Investment Advisors Still May Sell to Their Clients

     WASHINGTON (CN) – Investment advisers with a sideline as broker-dealers may continue to sell securities held in the proprietary accounts of their firms to their advisory clients, according to regulations issued by the Securities and Exchange Commission.




     The regulations adopt temporary rules the commission issued after a decision by the U.S. District Court for the District of Columbia. The court decision made broker-dealers offering fee-based brokerage accounts subject to the Advisers Act of 1940, which required that they register as investment advisers, provide written trade-by-trade disclosures, and obtain trade-by-trade consent after the client had received the disclosure.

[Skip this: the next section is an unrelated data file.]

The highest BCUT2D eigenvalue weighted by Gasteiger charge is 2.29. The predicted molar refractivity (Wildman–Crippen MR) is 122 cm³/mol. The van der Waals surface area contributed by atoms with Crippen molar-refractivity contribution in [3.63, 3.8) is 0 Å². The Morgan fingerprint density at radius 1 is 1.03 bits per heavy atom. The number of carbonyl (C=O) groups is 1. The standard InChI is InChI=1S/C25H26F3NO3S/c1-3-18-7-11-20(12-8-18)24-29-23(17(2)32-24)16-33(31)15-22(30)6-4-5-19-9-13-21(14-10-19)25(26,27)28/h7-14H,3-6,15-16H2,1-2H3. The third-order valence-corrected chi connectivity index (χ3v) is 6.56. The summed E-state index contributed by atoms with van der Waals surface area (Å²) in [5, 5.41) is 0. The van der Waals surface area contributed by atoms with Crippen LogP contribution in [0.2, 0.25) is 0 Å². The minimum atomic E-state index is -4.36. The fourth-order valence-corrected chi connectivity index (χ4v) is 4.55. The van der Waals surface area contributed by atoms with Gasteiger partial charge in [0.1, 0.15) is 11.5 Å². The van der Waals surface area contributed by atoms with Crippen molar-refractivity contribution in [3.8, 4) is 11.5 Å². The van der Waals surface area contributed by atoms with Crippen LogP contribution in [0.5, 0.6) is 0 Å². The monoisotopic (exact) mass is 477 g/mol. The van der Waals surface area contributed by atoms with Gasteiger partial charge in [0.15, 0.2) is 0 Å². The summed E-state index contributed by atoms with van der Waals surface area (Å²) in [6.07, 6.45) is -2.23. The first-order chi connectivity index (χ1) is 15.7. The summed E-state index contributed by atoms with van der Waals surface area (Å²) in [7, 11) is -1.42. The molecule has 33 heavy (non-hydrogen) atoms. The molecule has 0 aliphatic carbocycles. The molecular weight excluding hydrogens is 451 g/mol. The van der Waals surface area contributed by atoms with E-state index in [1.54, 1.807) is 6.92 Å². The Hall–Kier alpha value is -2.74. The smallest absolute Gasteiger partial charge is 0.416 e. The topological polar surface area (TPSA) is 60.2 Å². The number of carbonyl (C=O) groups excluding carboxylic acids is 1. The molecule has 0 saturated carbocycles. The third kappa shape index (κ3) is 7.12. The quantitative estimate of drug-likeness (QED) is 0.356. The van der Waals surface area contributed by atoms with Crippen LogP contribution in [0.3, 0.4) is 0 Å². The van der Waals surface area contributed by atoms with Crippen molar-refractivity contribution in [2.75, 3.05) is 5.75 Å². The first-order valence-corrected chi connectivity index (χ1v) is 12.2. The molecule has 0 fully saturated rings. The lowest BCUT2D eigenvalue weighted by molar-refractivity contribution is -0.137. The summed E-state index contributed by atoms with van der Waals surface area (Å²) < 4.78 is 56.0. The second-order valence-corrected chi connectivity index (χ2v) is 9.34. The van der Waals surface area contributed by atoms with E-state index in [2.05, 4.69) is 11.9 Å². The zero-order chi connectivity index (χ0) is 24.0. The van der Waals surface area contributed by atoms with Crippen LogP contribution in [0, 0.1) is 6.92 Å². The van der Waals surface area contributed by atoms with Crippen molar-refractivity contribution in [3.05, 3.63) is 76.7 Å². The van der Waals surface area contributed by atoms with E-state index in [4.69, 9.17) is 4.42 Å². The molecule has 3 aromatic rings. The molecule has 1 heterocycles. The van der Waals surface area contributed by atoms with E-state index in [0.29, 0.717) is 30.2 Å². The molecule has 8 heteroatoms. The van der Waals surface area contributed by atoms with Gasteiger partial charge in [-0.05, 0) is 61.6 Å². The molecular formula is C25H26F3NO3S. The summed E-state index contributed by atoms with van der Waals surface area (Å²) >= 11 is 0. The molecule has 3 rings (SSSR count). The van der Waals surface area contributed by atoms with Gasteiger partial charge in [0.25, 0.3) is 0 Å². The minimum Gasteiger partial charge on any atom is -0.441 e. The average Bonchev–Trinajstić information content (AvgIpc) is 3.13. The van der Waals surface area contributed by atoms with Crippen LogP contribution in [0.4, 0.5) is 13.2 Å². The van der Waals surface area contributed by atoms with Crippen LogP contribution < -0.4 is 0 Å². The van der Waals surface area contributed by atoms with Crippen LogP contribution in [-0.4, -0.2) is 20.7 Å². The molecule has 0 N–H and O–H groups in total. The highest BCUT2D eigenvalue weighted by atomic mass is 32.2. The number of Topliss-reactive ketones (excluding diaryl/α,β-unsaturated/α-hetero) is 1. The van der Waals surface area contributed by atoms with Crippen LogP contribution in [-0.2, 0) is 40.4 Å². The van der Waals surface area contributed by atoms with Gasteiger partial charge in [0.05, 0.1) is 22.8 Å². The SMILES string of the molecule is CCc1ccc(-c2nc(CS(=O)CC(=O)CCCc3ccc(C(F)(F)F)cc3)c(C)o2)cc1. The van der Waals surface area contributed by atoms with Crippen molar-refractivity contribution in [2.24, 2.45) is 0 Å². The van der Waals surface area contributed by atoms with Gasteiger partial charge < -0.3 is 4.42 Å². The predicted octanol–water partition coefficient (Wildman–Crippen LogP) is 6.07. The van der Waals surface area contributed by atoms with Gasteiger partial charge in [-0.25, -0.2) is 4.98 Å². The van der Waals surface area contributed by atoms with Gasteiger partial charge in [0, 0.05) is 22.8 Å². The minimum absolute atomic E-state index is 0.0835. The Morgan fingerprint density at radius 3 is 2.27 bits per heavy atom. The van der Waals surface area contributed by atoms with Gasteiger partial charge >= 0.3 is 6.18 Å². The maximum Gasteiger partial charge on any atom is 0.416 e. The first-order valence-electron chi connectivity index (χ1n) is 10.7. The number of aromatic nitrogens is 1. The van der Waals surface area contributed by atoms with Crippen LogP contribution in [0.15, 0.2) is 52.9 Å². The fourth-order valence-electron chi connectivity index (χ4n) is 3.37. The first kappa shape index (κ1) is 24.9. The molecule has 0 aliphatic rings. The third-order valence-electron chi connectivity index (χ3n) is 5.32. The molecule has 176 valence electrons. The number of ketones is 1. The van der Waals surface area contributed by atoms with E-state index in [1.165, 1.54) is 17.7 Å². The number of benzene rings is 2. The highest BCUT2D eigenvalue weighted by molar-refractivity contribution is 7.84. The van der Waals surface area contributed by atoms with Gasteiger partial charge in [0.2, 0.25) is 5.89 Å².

After financial firms complained that compliance would force them to cease to offer trading services to clients, the SEC adopted the current rule, which provides an alternative means for broker-dealers to comply with the Advisers Act. The broker-dealers may obtain revocable standing consent from clients to conduct trades and to provide post-trade statements disclosing the capacity in which the broker-dealer acted and that the client authorized the transaction. Broker-dealers also must provide each client with an annual report itemizing principal transactions, to comply.
     This rule will sunset Dec. 31, 2010.

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